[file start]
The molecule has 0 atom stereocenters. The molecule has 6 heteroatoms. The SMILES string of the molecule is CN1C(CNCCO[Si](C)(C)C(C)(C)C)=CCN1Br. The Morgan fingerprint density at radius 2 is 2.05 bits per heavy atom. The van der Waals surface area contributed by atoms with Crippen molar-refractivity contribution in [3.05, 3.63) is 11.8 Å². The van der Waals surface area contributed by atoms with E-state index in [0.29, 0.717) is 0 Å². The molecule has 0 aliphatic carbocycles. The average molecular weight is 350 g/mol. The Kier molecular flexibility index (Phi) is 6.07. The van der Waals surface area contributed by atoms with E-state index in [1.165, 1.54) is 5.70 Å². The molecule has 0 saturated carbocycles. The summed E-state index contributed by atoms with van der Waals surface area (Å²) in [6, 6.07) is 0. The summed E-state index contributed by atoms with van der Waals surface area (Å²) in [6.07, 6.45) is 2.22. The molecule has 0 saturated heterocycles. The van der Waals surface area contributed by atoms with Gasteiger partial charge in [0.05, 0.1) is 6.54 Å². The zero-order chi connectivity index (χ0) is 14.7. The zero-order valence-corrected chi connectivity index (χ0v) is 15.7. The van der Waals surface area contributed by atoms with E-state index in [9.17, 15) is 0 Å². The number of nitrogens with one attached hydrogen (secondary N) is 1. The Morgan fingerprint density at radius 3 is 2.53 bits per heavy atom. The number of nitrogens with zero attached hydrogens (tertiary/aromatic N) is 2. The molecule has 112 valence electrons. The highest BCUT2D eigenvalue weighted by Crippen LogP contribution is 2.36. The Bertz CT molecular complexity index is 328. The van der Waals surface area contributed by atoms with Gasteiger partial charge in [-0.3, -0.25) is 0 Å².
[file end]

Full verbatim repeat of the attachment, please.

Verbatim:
The molecule has 0 atom stereocenters. The molecule has 6 heteroatoms. The SMILES string of the molecule is CN1C(CNCCO[Si](C)(C)C(C)(C)C)=CCN1Br. The Morgan fingerprint density at radius 2 is 2.05 bits per heavy atom. The van der Waals surface area contributed by atoms with Crippen molar-refractivity contribution in [3.05, 3.63) is 11.8 Å². The van der Waals surface area contributed by atoms with E-state index in [0.29, 0.717) is 0 Å². The molecule has 0 aliphatic carbocycles. The average molecular weight is 350 g/mol. The Kier molecular flexibility index (Phi) is 6.07. The van der Waals surface area contributed by atoms with E-state index in [1.165, 1.54) is 5.70 Å². The molecule has 0 saturated carbocycles. The summed E-state index contributed by atoms with van der Waals surface area (Å²) in [6, 6.07) is 0. The summed E-state index contributed by atoms with van der Waals surface area (Å²) in [6.07, 6.45) is 2.22. The molecule has 0 saturated heterocycles. The van der Waals surface area contributed by atoms with Gasteiger partial charge in [0.05, 0.1) is 6.54 Å². The zero-order chi connectivity index (χ0) is 14.7. The zero-order valence-corrected chi connectivity index (χ0v) is 15.7. The van der Waals surface area contributed by atoms with E-state index in [9.17, 15) is 0 Å². The number of nitrogens with one attached hydrogen (secondary N) is 1. The Morgan fingerprint density at radius 3 is 2.53 bits per heavy atom. The number of nitrogens with zero attached hydrogens (tertiary/aromatic N) is 2. The molecule has 112 valence electrons. The highest BCUT2D eigenvalue weighted by Crippen LogP contribution is 2.36. The Bertz CT molecular complexity index is 328. The van der Waals surface area contributed by atoms with Gasteiger partial charge in [-0.3, -0.25) is 0 Å².